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By exploring the interactions of enzymes and microorganisms with polymers, fibers and textile materials, we are working to help find solutions to urgent global challenges of CO2 removal, solid waste management and new product development while discovering fundamental new materials and mechanisms that combine the versatile attributes of textiles and biotechnology.


Carbon Dioxide Removal

Carbon dioxide removal diagram.

Lower cost, highly-efficient, scalable technologies for carbon capture from flue gas, industrial point sources and air are urgently needed to achieve reductions in atmospheric CO2 and a carbon pollution-free power sector by 2035 on the path to a net zero US economy by 2050, which is the goal of the 2021 Executive Order 14008 “Tackling the Climate Crisis at Home and Abroad.” We are developing a novel category of biocatalytic textile-based gas liquid contactors to increase CO2 capture efficiency and lower process complexity and cost.

We are also excited to be part of the Novo Nordisk Foundation funded Biocatalyst Interactions with Gases (BIG) Collaboration that aims to advance fundamental knowledge on three globally essential gas transformation reactions that are catalyzed in nature by enzymes: 1) carbon dioxide hydration to bicarbonate, catalyzed by carbonic anhydrase; 2) carbon dioxide reduction to formate, catalyzed by formate dehydrogenase; and, 3) nitrogen reduction to ammonium, catalyzed by nitrogenase.


Textile Waste Circularity

textile waste degradation rates.

Let’s make the circular economy happen by converting waste textiles to valuable recyclable fibers and renewable fuel. Around 11 million tons of post-consumer textile waste (PCTW) are disposed of in U.S. landfills annually. This waste contains complex blends of natural and synthetic fibers that are difficult to mechanically separate, as well as dyes and other chemicals that interfere with reuse. By using mild enzymatic methods, we aim to divert PCTW from landfills by producing pumpable natural fiber slurries that can then be easily separated from non-degraded synthetic fibers, can be upgraded to value-added materials, can be converted to biofuels by anaerobic digestion, or can be mixed with compost to produce soil amendments.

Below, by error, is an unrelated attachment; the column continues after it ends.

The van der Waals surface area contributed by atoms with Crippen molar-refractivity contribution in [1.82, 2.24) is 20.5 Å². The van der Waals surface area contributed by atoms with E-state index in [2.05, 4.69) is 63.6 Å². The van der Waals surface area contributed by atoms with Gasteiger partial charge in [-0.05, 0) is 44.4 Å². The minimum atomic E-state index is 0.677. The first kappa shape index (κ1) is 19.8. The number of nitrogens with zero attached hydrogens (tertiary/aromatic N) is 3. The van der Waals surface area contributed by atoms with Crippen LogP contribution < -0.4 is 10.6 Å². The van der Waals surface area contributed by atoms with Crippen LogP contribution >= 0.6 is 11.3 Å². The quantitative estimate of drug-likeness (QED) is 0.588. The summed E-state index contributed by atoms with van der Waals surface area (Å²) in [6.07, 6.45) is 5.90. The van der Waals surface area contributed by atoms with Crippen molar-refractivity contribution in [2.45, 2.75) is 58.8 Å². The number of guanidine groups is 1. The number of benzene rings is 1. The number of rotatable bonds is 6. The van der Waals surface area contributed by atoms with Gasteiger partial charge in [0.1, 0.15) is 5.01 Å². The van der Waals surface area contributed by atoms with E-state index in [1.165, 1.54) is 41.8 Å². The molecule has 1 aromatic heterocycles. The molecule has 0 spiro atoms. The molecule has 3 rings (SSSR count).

Accelerating Hemp

Hemp plants and processing.

The global hemp (Cannabis sativa L.) products market is projected to grow from $4.5 billion in 2019 to $21 billion by 2028, increasing the supply of raw fiber that could be available for textiles as a sustainable raw material, but corresponding hemp fiber processes need to be established. Hemp plants are hardy, require minimal water or chemicals and diversify crops. However, efficient fiber separation is a current obstacle to producing textile-grade fibers. The US textile industry wants “cottonized” hemp, which requires converting long decorticated hemp strands to the right range of fiber bundle lengths, fineness and cleanliness to be processed on the short staple spinning equipment that dominates US textile manufacturing. Efficient and quantitative fiber grading measurements are also needed to bring the promise of textile hemp fiber to fruition.


Biobased Materials

Various biobased materials

Nature’s amazing array of polymers, enzymes and colorants inspire our exploration of biobased materials for their high performance, multifunctional attributes and sustainable behaviors. Among these, cellulose, the most abundant polymer on the planet, is Nature’s gift to the textile industry. It has fascinating morphologies with versatile properties in its different forms and is both durable and biodegradable. The performance, properties and degradability of cellulose are central to many of our research efforts. Chitosan, the deacetylated derivative of chitin, the structural polysaccharide in crab and shrimp shells, is also an abundant polymer with a unique polycationic character at acidic conditions that makes it readily soluble in benign aqueous solvents, like vinegar. This easy solubility makes it possible to fabricate chitosan solutions into many different shapes and sizes – films, fibers, beads, particles – that can be re-solidified by adjusting to alkaline pH or can be used in the protonated form to bind securely to other materials – like cellulose. Learning about the chemical transformations of natural colorants like indigo encourages fresh thinking on how to reduce the impact of dyes and other chemicals applied to textiles. Enzymes, Nature’s protein-based catalysts, are essential to the creation and biodegradation of biobased materials, and they can also be harnessed to help improve the sustainability of many important commercial processes by increasing reaction efficiency, reducing water and chemical use, and saving energy.